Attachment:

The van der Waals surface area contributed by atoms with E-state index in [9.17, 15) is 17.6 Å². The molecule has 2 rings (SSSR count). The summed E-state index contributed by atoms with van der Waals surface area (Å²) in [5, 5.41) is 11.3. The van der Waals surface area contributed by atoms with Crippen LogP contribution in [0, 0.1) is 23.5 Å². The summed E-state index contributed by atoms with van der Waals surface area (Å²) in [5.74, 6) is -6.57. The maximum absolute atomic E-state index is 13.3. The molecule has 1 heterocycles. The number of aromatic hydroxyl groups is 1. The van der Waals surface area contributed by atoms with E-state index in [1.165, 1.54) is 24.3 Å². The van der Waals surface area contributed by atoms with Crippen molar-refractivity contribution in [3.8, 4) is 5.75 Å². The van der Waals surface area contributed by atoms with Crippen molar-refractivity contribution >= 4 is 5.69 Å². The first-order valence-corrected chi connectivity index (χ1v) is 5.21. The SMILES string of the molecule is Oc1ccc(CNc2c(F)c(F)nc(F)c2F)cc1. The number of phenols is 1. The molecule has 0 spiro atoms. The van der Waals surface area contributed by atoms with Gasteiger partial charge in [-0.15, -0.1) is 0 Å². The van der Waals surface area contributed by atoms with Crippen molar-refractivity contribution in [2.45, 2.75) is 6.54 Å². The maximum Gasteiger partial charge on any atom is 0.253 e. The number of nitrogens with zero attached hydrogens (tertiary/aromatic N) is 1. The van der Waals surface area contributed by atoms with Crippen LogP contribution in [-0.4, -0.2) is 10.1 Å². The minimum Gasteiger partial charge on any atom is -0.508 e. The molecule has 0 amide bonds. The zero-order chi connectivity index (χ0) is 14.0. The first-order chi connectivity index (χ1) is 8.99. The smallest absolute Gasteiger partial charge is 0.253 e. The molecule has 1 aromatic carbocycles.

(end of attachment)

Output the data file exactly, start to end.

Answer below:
The van der Waals surface area contributed by atoms with E-state index in [9.17, 15) is 17.6 Å². The molecule has 2 rings (SSSR count). The summed E-state index contributed by atoms with van der Waals surface area (Å²) in [5, 5.41) is 11.3. The van der Waals surface area contributed by atoms with Crippen LogP contribution in [0, 0.1) is 23.5 Å². The summed E-state index contributed by atoms with van der Waals surface area (Å²) in [5.74, 6) is -6.57. The maximum absolute atomic E-state index is 13.3. The molecule has 1 heterocycles. The number of aromatic hydroxyl groups is 1. The van der Waals surface area contributed by atoms with E-state index in [1.165, 1.54) is 24.3 Å². The van der Waals surface area contributed by atoms with Crippen molar-refractivity contribution in [3.8, 4) is 5.75 Å². The van der Waals surface area contributed by atoms with Crippen molar-refractivity contribution >= 4 is 5.69 Å². The first-order valence-corrected chi connectivity index (χ1v) is 5.21. The SMILES string of the molecule is Oc1ccc(CNc2c(F)c(F)nc(F)c2F)cc1. The number of phenols is 1. The molecule has 0 spiro atoms. The van der Waals surface area contributed by atoms with Gasteiger partial charge in [-0.15, -0.1) is 0 Å². The van der Waals surface area contributed by atoms with Crippen molar-refractivity contribution in [2.45, 2.75) is 6.54 Å². The maximum Gasteiger partial charge on any atom is 0.253 e. The number of nitrogens with zero attached hydrogens (tertiary/aromatic N) is 1. The van der Waals surface area contributed by atoms with Crippen LogP contribution in [-0.4, -0.2) is 10.1 Å². The minimum Gasteiger partial charge on any atom is -0.508 e. The molecule has 0 amide bonds. The zero-order chi connectivity index (χ0) is 14.0. The first-order chi connectivity index (χ1) is 8.99. The smallest absolute Gasteiger partial charge is 0.253 e. The molecule has 1 aromatic carbocycles.